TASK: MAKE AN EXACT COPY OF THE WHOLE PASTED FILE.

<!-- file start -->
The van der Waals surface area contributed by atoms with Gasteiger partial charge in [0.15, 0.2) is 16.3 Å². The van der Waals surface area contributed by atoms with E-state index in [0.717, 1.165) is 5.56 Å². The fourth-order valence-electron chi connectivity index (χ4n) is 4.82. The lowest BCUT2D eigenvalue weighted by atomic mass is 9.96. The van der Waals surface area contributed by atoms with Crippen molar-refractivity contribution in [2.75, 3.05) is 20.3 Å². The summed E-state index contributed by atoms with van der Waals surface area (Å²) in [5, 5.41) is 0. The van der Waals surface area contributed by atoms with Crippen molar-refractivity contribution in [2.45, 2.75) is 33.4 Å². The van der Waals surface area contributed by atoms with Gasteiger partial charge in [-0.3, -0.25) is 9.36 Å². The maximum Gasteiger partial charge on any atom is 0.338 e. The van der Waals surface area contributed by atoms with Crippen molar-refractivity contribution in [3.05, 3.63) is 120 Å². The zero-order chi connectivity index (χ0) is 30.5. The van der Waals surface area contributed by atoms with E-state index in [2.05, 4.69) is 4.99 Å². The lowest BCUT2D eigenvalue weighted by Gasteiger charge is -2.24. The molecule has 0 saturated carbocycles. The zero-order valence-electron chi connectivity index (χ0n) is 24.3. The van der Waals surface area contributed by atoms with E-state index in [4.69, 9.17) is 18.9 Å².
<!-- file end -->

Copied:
The van der Waals surface area contributed by atoms with Gasteiger partial charge in [0.15, 0.2) is 16.3 Å². The van der Waals surface area contributed by atoms with E-state index in [0.717, 1.165) is 5.56 Å². The fourth-order valence-electron chi connectivity index (χ4n) is 4.82. The lowest BCUT2D eigenvalue weighted by atomic mass is 9.96. The van der Waals surface area contributed by atoms with Crippen molar-refractivity contribution in [2.75, 3.05) is 20.3 Å². The summed E-state index contributed by atoms with van der Waals surface area (Å²) in [5, 5.41) is 0. The van der Waals surface area contributed by atoms with Crippen molar-refractivity contribution in [2.45, 2.75) is 33.4 Å². The van der Waals surface area contributed by atoms with Gasteiger partial charge in [-0.3, -0.25) is 9.36 Å². The maximum Gasteiger partial charge on any atom is 0.338 e. The van der Waals surface area contributed by atoms with Crippen molar-refractivity contribution in [3.05, 3.63) is 120 Å². The zero-order chi connectivity index (χ0) is 30.5. The van der Waals surface area contributed by atoms with E-state index in [2.05, 4.69) is 4.99 Å². The lowest BCUT2D eigenvalue weighted by Gasteiger charge is -2.24. The molecule has 0 saturated carbocycles. The zero-order valence-electron chi connectivity index (χ0n) is 24.3. The van der Waals surface area contributed by atoms with E-state index in [4.69, 9.17) is 18.9 Å².